Number 5 is alive in the classic 80s comedy sci-fi adventure Short Circuit.
An experimental military robot escapes after being struck by lightening and given human intelligence. He finds a home with madcap Stephanie Speck who believes he's an alien but hot on the trail are scientists Newton Crosby and his assistant who must get to their creation before the army who plan to put Number 5 out of service permanently.
Commentary by Director John Badham and Writers S.S.Wilson and Brent Maddock
Original Theatrical Trailer
'The Creation of Number 5'
Cast and Crew Interviews
Behind the Scenes Featurette
English SDH Subtitles
John Badham's family-orientated adventure comedy Short Circuit
, though obviously hatched in the wake of E.T.
and Star Wars
, manages to create its own identity through a sweet tone and an affectionate sense of fun. Military robot Number 5, a well-armed killing machine, is zapped by lightning during a test and emerges with a wacky sense of humour and a new peace-loving philosophy. Ally Sheedy (who debuted in Badham's hit WarGames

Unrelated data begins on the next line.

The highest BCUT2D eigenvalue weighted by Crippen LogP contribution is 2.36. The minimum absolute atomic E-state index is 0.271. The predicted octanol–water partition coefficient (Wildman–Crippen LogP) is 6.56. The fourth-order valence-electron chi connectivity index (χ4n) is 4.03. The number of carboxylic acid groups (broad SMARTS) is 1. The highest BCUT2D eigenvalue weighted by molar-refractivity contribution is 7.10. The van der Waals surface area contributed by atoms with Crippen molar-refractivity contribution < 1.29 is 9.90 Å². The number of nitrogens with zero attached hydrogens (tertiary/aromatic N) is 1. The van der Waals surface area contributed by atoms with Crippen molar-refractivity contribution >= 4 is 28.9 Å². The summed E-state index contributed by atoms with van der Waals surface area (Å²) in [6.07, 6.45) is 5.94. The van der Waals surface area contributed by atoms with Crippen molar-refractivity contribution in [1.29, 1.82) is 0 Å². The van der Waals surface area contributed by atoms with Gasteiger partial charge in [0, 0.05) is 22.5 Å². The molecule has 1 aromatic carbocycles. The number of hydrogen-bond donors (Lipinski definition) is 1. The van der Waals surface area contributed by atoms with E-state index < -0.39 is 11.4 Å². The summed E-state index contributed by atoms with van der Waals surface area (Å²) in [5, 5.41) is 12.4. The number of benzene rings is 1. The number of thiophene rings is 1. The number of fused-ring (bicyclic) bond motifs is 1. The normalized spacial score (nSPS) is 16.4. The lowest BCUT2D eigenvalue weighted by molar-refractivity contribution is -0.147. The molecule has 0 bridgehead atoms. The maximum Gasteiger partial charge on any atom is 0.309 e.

) is the animal-lover whose home is sanctuary for a zoo-full of strays and who adopts the adolescent robot. Steve Guttenberg is the goofy but reclusive robotics designer who goes off in search of his creation to save him from the gun-happy army.
The mix of gentle slapstick and innocent romance makes for a harmless family comedy. It veers toward the terminally cute, what with Number 5's hyperactive antics and E.T.-ish voice, and the mangled grammar of Guttenberg's East Indian sidekick (Fisher Stevens) threatens to become offensive, but Badham's breezy direction keeps the film on track. Sheedy and Guttenberg deliver spirited and engaging performances, but most importantly the robot emerges as a real person. Give credit to designer Syd Mead, an army of puppeteers and robotics operators, and the cartoony voice of Tim Blaney: Number 5 is alive. --Sean Axmaker
--This text refers to an out of print or unavailable edition of this title.